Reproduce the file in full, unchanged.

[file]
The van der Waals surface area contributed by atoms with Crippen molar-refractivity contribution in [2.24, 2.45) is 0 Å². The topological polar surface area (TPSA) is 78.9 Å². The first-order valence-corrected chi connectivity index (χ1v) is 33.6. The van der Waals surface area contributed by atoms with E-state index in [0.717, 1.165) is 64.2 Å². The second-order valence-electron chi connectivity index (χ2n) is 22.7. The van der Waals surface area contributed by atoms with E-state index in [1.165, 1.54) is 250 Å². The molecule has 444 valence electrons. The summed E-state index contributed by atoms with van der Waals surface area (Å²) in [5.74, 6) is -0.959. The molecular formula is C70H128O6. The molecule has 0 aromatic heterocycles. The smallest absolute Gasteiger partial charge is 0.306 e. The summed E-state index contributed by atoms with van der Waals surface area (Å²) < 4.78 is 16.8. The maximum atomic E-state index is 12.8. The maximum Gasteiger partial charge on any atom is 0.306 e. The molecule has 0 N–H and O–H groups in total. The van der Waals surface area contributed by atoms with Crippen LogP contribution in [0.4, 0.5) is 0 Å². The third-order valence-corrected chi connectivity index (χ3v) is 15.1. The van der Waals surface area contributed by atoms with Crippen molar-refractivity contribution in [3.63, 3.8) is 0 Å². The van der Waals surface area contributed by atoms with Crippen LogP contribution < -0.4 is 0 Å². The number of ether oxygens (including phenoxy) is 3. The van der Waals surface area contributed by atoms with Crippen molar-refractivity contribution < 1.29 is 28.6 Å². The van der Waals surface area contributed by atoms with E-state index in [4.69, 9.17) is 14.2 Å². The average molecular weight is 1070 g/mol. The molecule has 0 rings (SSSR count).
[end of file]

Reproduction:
The van der Waals surface area contributed by atoms with Crippen molar-refractivity contribution in [2.24, 2.45) is 0 Å². The topological polar surface area (TPSA) is 78.9 Å². The first-order valence-corrected chi connectivity index (χ1v) is 33.6. The van der Waals surface area contributed by atoms with E-state index in [0.717, 1.165) is 64.2 Å². The second-order valence-electron chi connectivity index (χ2n) is 22.7. The van der Waals surface area contributed by atoms with E-state index in [1.165, 1.54) is 250 Å². The molecule has 444 valence electrons. The summed E-state index contributed by atoms with van der Waals surface area (Å²) in [5.74, 6) is -0.959. The molecular formula is C70H128O6. The molecule has 0 aromatic heterocycles. The smallest absolute Gasteiger partial charge is 0.306 e. The summed E-state index contributed by atoms with van der Waals surface area (Å²) < 4.78 is 16.8. The maximum atomic E-state index is 12.8. The maximum Gasteiger partial charge on any atom is 0.306 e. The molecule has 0 N–H and O–H groups in total. The van der Waals surface area contributed by atoms with Crippen LogP contribution in [0.4, 0.5) is 0 Å². The third-order valence-corrected chi connectivity index (χ3v) is 15.1. The van der Waals surface area contributed by atoms with Crippen molar-refractivity contribution in [3.63, 3.8) is 0 Å². The van der Waals surface area contributed by atoms with Crippen LogP contribution < -0.4 is 0 Å². The number of ether oxygens (including phenoxy) is 3. The van der Waals surface area contributed by atoms with Crippen molar-refractivity contribution < 1.29 is 28.6 Å². The van der Waals surface area contributed by atoms with E-state index in [4.69, 9.17) is 14.2 Å². The average molecular weight is 1070 g/mol. The molecule has 0 rings (SSSR count).